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Is greed biological?

Filed in Books ,Research News
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money food

Those in the NY metro area may wish to catch a Center for the Decision Sciences talk Thursday, November 9th, 2006 from 5:15pm-6:45pm, at Columbia University’s Warren Hall Room 311 at 115th & Amsterdam in New York City. The speaker is friend of DSN and CDS Jason Zweig and he’ll be discussing insights from his book “Your Money and Your Brain” to be released by Simon & Schuster in April, 2007.

Those who may be interested in Zweig’s book or neuroeconomics generally will find this paper by Brian Knutson and Richard Peterson of the Stanford Psychology Department of interest.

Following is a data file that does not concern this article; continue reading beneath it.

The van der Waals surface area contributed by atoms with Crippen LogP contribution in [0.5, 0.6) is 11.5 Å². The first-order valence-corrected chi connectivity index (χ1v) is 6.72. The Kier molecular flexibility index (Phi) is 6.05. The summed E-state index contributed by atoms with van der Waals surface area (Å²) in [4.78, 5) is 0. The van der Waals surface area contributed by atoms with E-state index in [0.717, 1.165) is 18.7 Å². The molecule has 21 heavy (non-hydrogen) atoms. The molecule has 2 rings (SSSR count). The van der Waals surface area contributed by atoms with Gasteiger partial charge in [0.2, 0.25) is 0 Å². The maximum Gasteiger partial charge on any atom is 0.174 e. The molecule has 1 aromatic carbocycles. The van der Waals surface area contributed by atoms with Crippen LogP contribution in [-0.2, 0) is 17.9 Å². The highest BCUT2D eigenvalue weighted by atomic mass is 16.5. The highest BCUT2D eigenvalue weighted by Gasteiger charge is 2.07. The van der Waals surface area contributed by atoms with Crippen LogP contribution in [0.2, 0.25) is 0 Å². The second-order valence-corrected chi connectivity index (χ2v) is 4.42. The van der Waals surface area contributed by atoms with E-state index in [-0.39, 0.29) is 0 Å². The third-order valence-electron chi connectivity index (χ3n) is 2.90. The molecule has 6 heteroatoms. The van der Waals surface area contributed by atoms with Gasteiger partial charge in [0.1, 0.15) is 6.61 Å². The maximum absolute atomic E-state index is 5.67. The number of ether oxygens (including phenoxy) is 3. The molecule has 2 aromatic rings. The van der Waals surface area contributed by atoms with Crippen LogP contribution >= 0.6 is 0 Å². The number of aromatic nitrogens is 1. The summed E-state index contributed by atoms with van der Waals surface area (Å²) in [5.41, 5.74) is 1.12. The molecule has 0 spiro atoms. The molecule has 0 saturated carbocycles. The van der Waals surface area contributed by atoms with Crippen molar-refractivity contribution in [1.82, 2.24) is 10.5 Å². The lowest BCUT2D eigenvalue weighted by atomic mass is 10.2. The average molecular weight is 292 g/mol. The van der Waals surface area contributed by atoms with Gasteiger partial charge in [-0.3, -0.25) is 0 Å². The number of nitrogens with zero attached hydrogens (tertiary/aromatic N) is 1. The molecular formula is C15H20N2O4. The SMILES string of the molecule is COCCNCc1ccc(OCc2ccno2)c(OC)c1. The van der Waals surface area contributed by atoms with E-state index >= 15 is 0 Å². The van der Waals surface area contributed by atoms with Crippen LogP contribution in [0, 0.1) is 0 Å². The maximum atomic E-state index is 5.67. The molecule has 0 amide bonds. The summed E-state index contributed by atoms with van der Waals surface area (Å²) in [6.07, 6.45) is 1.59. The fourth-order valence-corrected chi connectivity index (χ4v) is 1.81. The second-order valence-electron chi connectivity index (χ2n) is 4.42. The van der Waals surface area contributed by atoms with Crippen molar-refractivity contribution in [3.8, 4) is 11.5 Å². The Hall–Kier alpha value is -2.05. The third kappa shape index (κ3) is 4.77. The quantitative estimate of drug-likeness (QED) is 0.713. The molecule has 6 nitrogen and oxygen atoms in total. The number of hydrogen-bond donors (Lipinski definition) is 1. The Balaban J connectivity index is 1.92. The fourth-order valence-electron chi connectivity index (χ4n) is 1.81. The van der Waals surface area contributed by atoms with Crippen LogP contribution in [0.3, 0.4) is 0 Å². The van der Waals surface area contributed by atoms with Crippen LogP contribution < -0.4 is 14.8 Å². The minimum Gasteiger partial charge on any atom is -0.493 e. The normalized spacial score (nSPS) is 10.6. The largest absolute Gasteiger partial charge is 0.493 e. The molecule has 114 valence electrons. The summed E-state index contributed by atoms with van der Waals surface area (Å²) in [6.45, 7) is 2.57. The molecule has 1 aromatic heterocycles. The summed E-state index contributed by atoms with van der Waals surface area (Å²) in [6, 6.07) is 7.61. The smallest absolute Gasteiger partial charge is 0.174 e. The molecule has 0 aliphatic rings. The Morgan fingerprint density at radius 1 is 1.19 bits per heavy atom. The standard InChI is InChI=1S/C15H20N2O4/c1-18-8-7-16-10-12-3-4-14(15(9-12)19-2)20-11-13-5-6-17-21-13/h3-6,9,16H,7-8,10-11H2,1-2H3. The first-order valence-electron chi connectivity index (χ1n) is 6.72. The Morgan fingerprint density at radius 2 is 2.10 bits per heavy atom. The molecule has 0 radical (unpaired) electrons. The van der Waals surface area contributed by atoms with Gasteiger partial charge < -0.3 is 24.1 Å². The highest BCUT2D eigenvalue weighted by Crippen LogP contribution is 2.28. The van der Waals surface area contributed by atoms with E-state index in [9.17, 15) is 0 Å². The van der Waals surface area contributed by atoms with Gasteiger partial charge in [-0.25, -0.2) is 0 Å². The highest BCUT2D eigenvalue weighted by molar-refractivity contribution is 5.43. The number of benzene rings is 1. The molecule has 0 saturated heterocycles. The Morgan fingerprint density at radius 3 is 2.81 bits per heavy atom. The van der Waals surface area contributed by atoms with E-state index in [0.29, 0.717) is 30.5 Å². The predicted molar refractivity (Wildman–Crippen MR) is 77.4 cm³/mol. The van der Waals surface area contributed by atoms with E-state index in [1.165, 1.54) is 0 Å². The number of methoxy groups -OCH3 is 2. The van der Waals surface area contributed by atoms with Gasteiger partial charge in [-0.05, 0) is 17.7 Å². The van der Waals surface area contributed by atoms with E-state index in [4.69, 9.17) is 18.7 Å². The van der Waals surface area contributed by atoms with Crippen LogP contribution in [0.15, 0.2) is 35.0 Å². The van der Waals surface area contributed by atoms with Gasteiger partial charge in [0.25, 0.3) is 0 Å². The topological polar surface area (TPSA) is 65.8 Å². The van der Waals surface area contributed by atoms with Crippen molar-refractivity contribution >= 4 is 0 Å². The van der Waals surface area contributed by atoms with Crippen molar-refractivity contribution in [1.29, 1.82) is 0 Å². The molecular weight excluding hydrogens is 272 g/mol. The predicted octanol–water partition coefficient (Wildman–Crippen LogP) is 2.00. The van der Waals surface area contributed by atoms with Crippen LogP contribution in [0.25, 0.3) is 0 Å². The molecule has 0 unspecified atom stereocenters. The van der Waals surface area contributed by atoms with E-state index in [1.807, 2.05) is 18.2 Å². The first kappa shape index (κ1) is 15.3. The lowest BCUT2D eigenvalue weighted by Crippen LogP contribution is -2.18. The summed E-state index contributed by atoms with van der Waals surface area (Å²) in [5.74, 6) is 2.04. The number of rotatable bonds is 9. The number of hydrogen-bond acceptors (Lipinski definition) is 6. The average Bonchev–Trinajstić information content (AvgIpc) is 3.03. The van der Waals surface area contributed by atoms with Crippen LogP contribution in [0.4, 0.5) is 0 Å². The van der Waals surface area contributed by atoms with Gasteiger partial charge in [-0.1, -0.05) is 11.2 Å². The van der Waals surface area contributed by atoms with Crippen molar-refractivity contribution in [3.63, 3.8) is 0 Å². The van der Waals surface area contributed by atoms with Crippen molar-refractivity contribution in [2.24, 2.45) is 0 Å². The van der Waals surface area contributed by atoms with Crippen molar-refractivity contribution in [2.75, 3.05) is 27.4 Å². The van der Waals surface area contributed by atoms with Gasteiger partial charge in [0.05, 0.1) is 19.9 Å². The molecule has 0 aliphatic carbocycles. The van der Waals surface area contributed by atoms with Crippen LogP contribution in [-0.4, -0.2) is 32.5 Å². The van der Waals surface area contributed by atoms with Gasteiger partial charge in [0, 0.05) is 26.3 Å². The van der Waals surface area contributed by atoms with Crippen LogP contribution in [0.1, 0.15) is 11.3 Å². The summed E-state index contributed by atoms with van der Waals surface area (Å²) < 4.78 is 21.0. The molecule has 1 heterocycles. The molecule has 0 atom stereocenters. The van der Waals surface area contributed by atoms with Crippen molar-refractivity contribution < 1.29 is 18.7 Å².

“While the concept of “expected utility” informs many theories of decision making, little is known about whether and how the human brain might compute this quantity. This article reviews a series of functional magnetic resonance imaging (FMRI) experiments designed to localize brain regions that respond in anticipation of increasing amounts of monetary incentives. These studies collectively suggest that anticipation of increasing monetary gains activates a subcortical region of the ventral striatum in a magnitude-proportional manner. This ventral striatal activation is not evident during anticipation of losses. Actual gain outcomes instead activate a region of the mesial prefrontal cortex. During anticipation of gain, ventral striatal activation is accompanied by feelings characterized by increasing arousal and positive valence. These findings affirm the role of emotion in the anticipation of incentives, and may provide an initial step towards a neural reconstruction of expected utility.”

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